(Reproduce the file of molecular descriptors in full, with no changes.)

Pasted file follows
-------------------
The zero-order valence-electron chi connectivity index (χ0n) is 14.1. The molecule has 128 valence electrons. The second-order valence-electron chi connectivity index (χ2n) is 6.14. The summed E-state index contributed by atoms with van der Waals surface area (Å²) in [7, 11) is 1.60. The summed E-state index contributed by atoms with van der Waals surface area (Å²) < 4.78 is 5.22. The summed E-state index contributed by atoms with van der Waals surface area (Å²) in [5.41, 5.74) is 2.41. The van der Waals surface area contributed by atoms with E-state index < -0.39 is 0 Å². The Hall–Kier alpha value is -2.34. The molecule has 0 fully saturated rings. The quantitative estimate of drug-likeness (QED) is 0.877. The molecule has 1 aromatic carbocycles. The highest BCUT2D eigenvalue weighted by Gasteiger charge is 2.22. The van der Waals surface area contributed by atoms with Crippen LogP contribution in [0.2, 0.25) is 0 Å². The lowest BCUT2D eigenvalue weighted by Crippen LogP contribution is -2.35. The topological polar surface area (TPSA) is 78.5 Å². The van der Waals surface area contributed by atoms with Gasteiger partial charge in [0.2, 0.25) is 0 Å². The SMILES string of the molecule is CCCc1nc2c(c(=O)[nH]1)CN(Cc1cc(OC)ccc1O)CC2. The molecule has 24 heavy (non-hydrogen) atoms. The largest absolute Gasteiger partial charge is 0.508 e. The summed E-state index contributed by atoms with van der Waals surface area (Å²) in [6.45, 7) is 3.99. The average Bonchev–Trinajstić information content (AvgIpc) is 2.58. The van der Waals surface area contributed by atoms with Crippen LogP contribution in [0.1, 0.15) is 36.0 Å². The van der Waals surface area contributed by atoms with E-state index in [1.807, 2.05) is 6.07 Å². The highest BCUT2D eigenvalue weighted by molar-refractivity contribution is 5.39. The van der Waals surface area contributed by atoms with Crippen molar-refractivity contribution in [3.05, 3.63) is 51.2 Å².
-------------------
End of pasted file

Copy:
The zero-order valence-electron chi connectivity index (χ0n) is 14.1. The molecule has 128 valence electrons. The second-order valence-electron chi connectivity index (χ2n) is 6.14. The summed E-state index contributed by atoms with van der Waals surface area (Å²) in [7, 11) is 1.60. The summed E-state index contributed by atoms with van der Waals surface area (Å²) < 4.78 is 5.22. The summed E-state index contributed by atoms with van der Waals surface area (Å²) in [5.41, 5.74) is 2.41. The van der Waals surface area contributed by atoms with E-state index < -0.39 is 0 Å². The Hall–Kier alpha value is -2.34. The molecule has 0 fully saturated rings. The quantitative estimate of drug-likeness (QED) is 0.877. The molecule has 1 aromatic carbocycles. The highest BCUT2D eigenvalue weighted by Gasteiger charge is 2.22. The van der Waals surface area contributed by atoms with Crippen LogP contribution in [0.2, 0.25) is 0 Å². The lowest BCUT2D eigenvalue weighted by Crippen LogP contribution is -2.35. The topological polar surface area (TPSA) is 78.5 Å². The van der Waals surface area contributed by atoms with Gasteiger partial charge in [0.2, 0.25) is 0 Å². The SMILES string of the molecule is CCCc1nc2c(c(=O)[nH]1)CN(Cc1cc(OC)ccc1O)CC2. The molecule has 24 heavy (non-hydrogen) atoms. The largest absolute Gasteiger partial charge is 0.508 e. The summed E-state index contributed by atoms with van der Waals surface area (Å²) in [6.45, 7) is 3.99. The average Bonchev–Trinajstić information content (AvgIpc) is 2.58. The van der Waals surface area contributed by atoms with Crippen LogP contribution in [0.1, 0.15) is 36.0 Å². The van der Waals surface area contributed by atoms with E-state index in [1.807, 2.05) is 6.07 Å². The highest BCUT2D eigenvalue weighted by molar-refractivity contribution is 5.39. The van der Waals surface area contributed by atoms with Crippen molar-refractivity contribution in [3.05, 3.63) is 51.2 Å².